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The Water-Gas-and-Electricity

The Water-Gas-and-Electricity Puzzle by Gianni A. Sarcone

Solutions for your logic and mechanical puzzles
water gas puzzleshoked face"Dear Archimedes Lab, if you have 3 houses and each need to have water, gas and electricity connected, is it possible to do so without crossing any lines? Can you please post the solution? Thank you very much!" -- Gerald
Category: Topological graph theory.
Name: Water Gas and Electricity puzzle, Three Utilities puzzle, or Three Cottage problem.
Material: Pencil, piece of paper.
Configuration: There are three houses (or squares) drawn on paper and below them three smaller squares representing gas, water, and electricity suppliers.
Aim of the game: Draw lines to get each utility into every house, without crossing over any line.
Origin of the puzzle: Unknown. Sam Loyd claimed that he invented this recreational math problem about 1903. But this puzzle is MUCH older than electric lighting or even gas, Loyd most probably modified a previously existing puzzle.
Editor's notice: This is a pure abstract mathematical puzzle that imposes constraints that would not be issues in a practical engineering scenario... As such, this puzzle CANNOT be solved.

Water, Optical fiber, Light - a connection dilemma
Each year, we receive an extraordinary number of letters regarding a classic route problem called “Water, Gas and Electricity”. Since the puzzle is very famous, we have chosen to present it in a new light. Ok... We have laid on water, internet connection and electricity from the utility suppliers W, O, L to each of the 3 houses A, B and C without any pipe crossing another (see fig. below). Take a pencil and check if the work has been done properly!

Water, Optical fiber and light puzzle
arrow See the solution
Simple explanation
Why is it impossible to solve this puzzle in 2 dimensions? Have a look at the diagram in fig. a below and you will understand that 3 connections starting from 2 utility suppliers will inevitably ENCLOSE one of the houses preventing it from being connected to at least one utility supplier (according to Jordan's curve theorem, a loop or a closed curve will have an inside and an outside no matter how we stretch or curve our lines, as long as they don't cross).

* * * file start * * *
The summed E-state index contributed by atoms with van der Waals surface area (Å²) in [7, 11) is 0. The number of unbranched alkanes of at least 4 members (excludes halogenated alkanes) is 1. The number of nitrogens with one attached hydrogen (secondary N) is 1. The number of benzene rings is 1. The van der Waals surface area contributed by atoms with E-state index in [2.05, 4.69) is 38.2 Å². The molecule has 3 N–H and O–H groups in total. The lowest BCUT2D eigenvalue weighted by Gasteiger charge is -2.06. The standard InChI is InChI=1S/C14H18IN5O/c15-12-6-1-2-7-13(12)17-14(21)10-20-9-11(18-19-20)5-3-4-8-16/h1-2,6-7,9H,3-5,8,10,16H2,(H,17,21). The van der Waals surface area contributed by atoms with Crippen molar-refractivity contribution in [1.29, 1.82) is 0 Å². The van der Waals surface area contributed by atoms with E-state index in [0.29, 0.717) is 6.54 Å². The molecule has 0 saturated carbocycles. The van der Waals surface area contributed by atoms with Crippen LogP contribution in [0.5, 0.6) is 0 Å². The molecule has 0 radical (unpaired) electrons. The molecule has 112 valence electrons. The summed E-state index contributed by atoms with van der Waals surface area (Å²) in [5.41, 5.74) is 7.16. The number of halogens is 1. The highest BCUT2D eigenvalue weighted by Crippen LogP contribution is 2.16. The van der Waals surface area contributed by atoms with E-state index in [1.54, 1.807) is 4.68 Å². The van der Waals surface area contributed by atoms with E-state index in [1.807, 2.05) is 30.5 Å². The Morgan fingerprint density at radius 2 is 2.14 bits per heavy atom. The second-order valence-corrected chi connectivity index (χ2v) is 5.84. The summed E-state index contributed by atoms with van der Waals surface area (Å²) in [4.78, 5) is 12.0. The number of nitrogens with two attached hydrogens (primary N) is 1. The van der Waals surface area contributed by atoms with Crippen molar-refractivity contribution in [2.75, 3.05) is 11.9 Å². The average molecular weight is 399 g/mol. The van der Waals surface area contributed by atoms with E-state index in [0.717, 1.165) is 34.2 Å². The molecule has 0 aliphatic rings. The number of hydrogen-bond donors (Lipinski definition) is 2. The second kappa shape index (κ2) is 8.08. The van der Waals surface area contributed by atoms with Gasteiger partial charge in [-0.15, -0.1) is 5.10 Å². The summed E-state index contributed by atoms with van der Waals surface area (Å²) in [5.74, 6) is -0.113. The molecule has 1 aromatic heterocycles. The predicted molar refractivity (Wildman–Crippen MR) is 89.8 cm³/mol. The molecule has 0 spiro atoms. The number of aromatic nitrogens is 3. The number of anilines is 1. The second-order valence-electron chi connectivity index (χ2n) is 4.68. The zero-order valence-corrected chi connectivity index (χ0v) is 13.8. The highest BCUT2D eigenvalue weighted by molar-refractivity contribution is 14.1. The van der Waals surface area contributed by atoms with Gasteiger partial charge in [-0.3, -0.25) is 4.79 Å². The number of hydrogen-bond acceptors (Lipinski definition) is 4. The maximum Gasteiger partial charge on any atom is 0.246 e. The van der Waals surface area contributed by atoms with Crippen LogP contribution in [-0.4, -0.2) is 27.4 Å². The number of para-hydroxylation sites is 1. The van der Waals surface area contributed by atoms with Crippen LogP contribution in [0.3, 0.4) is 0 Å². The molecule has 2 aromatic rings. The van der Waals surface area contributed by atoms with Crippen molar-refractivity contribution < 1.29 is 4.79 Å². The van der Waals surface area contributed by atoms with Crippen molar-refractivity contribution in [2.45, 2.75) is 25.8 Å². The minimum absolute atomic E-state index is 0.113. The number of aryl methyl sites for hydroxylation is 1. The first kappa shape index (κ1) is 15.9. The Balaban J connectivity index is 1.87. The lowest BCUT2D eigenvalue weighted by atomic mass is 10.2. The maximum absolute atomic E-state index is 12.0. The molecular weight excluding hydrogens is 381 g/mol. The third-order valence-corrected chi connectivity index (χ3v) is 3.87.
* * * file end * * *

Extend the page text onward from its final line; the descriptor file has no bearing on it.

solution a
Alternative solution 1
Nevertheless, this puzzle is possible to solve by using subterfuge... The only way this can be done without the lines crossing is by allowing one of the lines (it doesn't matter which one) to enter a house or a utility company and then emerge from the building on the other side. In fact, the wording of the puzzle is a bit imprecise and doesn't forbid lines to go through the houses or to use the third dimension!
Alternative solution 2
Here is another neat way to solve it: reproduce the puzzle on a paper sheet, then roll it up to form a cylinder and add a paper strip to it as shown in fig. b. The final image c shows how the puzzle should appear and how the houses A, B and C are finally connected to the utility suppliers.

solution 3
Alternative solution 3
There is another neat and elegant way to topologically solve the puzzle! To get a hint or to suggest a solution, please, contact us. But if you are impatient visit our FB page to see the solution and click like if you liked it!

brain and gearsMaths behind the puzzle: Graph theory and examples
A planar graph is a collection of points connected by lines, that can be drawn on the plane in such a way that its lines (called edges) intersect only at their vertices (endpoints). In other words, a planar graph, unlike the other complete graphs, can be represented with no intersecting edges. For instance, the graph in the example below with 4 vertices (K4) is planar because if we move the vertex 4 through and beyond the triangle 123, we can see that there are no more edge intersections.

graph 1
'The Water Gas and Electricity problem' actually asks whether the complete graph K3,3 with two sets of points, each point of which connecting three points of the other set, is planar. If we perform the same transformation to this graph, we notice that there are always at least two edges that intersect, as shown in the fig. e.
graph 2
Euler characteristic
Math enthusiasts can use the simple Euler graph formula V - E + F = 2 (where V = number of Vertices, E = number of Edges, and F = number of Faces) to discuss and prove that this puzzle is unsolvable...
In our puzzle, the houses and utility suppliers together represent the Vertices, and the Faces are the areas inside a closed loop of Edges (this formula counts the area outside the graph as one of the Faces). Important: there can't be any Vertices in the middle of a Face.

graph 3If we connect the utility suppliers to the houses we obtain then 3 x 3 = 9 Edges (see graph K3,3 above), because each of the 3 utility suppliers is connected to 3 houses. We know that the boundary of every Face is a closed loop of Edges, and we know that every Edge goes between a house and a utility supplier (there is no reason to go from a house to a utility and back to the same house). That means the boundary of a Face is made by at least 4 Edges (see fig. f opposite).
Now let’s use Euler’s formula to figure out how many faces there are in the puzzle:
    V - E + F = 2
    F = 2 + E - V
    F = 2 + 9 - 6
    F = 5 faces
Every Face has at least 4 Edges, so the number of Edges in all the Faces is at least 4 x 5 = 20 Edges. This counts each Edge twice, as every Edge is a boundary for 2 Faces. So, the smallest number of Edges is 20 / 2 = 10 Edges. We know, however, that there are only 9 Edges! This is a contradiction... Since nothing can have 9 edges and 10 edges at the same time, drawing a solution to the three utilities puzzle must be impossible.
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